24 years old
I like being in Greece. I like the climate, the sun and the people. Before coming here, I lived for some time in Turkey and I wasn’t able to adapt so well as here. In Greece, people are open and warm, like in Syria. Moreover, Athens is vibrant until late at night. Whenever you go out, you will meet people and that makes me feel beautiful. I’m not a morning type; I like to wake up late, to start my day late and go to bed late. That’s why sometimes I go walking in the evening. If I had a bicycle here, as I had in Syria, I would take long rides to see more places in the city.
I like walking around Athens. The neighbourhood around the building where I live reminds me of Damascus: the square, the cafés, the green spaces, the old buildings. Turkey gave me the impression that it is evolving very quickly and thus losing its traditional colour, while in Greece this colour is still maintained. I also like the area around Monastiraki. I visit it quite often. I like the archaeological sites there. I have found a little café where I go often because it plays music which sounds traditional and is pretty much like what we listen to in Syria. That’s why I’ve come to love Greece. I don’t feel like a stranger. The air, the faces, the people, everything seems very familiar to me. Others want to leave and go to another country where it is easier to find a job. I want to stay here.
Although I prefer to be out, I have decorated my room in such a way that I feel comfortable and I enjoy spending time there, too. During the last month-and-a-half I have been living on my own, without a roommate, which is better. I’ve set up a small office in a little corner, where I often watch movies on my cell phone, especially at night before going to sleep. It is very good that there is Wi-Fi in the building, so I can watch movies, listen to music, and also communicate with other people.
In my room I have somehow ‘transferred’ the profession I had back home. In Syria I was working on computers and repairing mobile phones. So here, too, the other building residents have got to know me, and when they have a problem with their mobile, they ask me to fix it for them. I have applied for a job at several shops repairing cell phones because the truth is that I’d rather have a normal job. But, although I still haven’t received any positive feedback, I think that this, too, will happen soon.
I was glad to have the opportunity to participate in the Museum1 programme and the meetings we had there. In the beginning, when I was informed about the programme, I thought that we would go to a museum to see ancient artefacts. I liked the idea because, as I said before, I like the ancient past, history and tradition. But at the Museum2, we saw contemporary art. For me, it was something completely new, and I was happy to have the chance to see and learn new things. From the works I saw, my favourite one was created by a Greek artist, Alexandros Georgiou3, which is connected in some way to ancient Greece; it depicts the Parthenon. When I saw it, I thought of a Greek song, which always touches me. I barely understand the lyrics, but the melody is traditional, as if coming from the old times, which I really like. I was told that it is traditional from Crete, and I recognize that there are many common musical instruments between this song and the traditional music of Syria. I’ve heard so many things about Crete, its music and generally the tradition of the island and I’d like some day to go there and get to know the place and its people.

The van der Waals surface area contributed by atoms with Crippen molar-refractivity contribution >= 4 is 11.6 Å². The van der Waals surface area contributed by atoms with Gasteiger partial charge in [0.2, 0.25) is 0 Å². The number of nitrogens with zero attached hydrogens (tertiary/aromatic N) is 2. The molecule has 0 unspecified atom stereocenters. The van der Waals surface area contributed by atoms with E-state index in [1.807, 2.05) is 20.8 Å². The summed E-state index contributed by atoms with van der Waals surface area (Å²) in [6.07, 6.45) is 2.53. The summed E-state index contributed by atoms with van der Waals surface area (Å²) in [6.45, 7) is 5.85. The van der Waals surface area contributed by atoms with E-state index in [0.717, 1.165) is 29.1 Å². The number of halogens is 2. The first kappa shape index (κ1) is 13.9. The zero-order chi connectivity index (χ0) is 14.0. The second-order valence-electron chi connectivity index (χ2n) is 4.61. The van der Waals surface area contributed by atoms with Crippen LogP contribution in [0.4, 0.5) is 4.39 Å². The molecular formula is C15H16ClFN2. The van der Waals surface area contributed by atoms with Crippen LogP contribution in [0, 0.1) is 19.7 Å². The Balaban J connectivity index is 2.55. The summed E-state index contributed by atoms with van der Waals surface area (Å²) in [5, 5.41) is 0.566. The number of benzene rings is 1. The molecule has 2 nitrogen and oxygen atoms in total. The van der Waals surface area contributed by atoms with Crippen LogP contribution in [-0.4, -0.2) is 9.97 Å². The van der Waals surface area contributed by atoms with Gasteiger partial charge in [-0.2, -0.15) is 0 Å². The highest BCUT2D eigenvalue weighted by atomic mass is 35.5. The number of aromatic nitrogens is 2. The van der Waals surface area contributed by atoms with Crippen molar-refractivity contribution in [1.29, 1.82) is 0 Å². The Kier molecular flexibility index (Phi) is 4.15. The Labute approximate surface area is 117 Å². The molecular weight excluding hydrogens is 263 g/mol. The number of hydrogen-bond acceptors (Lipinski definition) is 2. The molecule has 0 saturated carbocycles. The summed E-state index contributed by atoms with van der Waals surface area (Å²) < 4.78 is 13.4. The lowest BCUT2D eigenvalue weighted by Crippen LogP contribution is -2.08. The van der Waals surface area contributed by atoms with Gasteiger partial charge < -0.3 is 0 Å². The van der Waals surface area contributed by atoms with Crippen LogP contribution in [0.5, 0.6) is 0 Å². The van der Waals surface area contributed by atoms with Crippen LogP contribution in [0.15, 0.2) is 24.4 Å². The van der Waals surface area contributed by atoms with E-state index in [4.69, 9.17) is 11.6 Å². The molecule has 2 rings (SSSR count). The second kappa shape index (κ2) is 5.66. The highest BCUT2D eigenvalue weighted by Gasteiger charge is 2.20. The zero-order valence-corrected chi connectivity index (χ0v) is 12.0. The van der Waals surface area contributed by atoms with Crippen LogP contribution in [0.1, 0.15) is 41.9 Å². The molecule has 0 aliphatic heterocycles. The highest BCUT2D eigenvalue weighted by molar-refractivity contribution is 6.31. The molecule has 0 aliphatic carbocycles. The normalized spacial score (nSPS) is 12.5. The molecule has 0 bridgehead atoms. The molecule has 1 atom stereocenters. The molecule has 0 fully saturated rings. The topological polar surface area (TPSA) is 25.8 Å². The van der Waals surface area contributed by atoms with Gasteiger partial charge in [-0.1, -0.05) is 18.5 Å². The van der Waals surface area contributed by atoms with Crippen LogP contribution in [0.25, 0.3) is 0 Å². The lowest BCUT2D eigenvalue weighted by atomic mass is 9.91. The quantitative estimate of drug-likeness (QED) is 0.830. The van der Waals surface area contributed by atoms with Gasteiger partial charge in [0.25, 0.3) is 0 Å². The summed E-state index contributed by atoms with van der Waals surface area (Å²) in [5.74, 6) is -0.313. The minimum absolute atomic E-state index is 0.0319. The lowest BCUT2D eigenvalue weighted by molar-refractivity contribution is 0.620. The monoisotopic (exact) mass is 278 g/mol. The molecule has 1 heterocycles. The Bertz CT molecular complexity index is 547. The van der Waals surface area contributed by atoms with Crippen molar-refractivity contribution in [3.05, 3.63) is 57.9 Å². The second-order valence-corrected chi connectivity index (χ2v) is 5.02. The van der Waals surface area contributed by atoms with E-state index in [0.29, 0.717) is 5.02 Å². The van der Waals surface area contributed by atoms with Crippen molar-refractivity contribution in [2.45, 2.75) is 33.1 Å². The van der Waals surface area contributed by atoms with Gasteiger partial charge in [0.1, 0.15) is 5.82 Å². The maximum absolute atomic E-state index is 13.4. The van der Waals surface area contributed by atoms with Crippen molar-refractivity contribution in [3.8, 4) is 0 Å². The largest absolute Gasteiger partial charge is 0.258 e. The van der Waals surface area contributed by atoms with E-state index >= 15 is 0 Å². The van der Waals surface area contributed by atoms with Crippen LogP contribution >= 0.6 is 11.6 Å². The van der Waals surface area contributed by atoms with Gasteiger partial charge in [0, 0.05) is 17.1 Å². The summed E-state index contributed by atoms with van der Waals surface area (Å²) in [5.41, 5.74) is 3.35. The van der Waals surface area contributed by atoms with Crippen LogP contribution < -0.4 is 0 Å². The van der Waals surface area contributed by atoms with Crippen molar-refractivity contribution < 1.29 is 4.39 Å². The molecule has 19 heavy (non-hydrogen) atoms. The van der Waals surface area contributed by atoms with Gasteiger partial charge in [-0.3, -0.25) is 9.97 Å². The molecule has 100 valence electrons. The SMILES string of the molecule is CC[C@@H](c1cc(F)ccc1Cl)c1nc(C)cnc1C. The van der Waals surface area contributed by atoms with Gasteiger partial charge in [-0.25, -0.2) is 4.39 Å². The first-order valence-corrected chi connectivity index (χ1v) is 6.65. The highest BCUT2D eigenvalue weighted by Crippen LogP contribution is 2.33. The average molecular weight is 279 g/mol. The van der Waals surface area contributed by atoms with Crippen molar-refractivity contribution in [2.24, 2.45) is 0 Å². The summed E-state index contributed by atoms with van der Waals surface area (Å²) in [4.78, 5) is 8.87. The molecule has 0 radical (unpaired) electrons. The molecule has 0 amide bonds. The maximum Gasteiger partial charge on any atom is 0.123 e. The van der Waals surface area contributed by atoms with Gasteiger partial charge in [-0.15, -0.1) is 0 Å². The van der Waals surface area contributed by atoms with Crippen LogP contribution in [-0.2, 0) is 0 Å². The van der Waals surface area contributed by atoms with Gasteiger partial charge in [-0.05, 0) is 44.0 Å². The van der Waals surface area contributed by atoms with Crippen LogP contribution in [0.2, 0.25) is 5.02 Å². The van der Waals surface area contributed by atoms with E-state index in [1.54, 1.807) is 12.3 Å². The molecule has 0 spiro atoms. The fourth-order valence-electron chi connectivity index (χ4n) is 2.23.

The song which Georgiou’s work brought to mind, performed by Nikos Xilouris, is the following:
Have you learned, dear Aretousa, of my mournful fate?
Your Lord has exiled me to tread the earth of a foreign land.
He gave me but four days before I must depart
And make my way to a far and distant land.
But how can I bid farewell and from your side absent myself?
How can I live without you, how shall I endure this exile? […]
My dear Lady, I ask you grant me but one favor
And given this, glad at heart I will meet my end.
The hour you are betrothed, breathe a deep and heavy sigh
And when you don your bridal garments and another man’s wife become,
Utter this tearful cry:
“Poor Erotocritos, what I have pledged to you is now forgotten,
And what you hoped for shall never be.”
And in your chambers once each month
Remember what I endured for you and the pain my heart now feels.
And take out the sketch inside your chest,
And the songs I sang for you that you so loved.
And gaze upon them, and read them and remember me
And think upon my banishment in that far and distant land. […]
I would also like to learn how to play music. I feel I express myself more easily through music than with words. But I don’t listen to traditional music only. Therefore, I’ll tell you about a rap song, by a famous rapper from Syria, Ismaïl Tamer, written about the situation in Syria today. The video of the song starts with a strong image: the minaret of a mosque and a Christian church, one opposite the other. It goes on with pictures of everyday life in Damascus today.
Some of the lyrics go:
When you say you are a Syrian, say it loud, […] My Syrian brother, grab my hand, enough with the tragedies […] I’m thirsty, there is no water, so I drink my tears. .. The solutions are prohibited and the voice of the law is gagged … Just take a step forward, do another ten back, [… ] Go back as you were in Damascus, I do not want to die […] The scent of jasmine together with that of blood, tears of a father shuffled together with those of a mother [… ] Brainwashing molds most people, my dreams are big, when you say you are a Syrian, say it loud […]
1 Refers to the National Museum of Contemporary Art, Athens.
2 Refers to the National Museum of Contemporary Art, Athens.
3 Refers to Athens, Parthenon, 2007- 2008.
4 Part of Erotocritos, lyrics by Vincenzo Cornaros, music composed by Christodoulos Chalaris.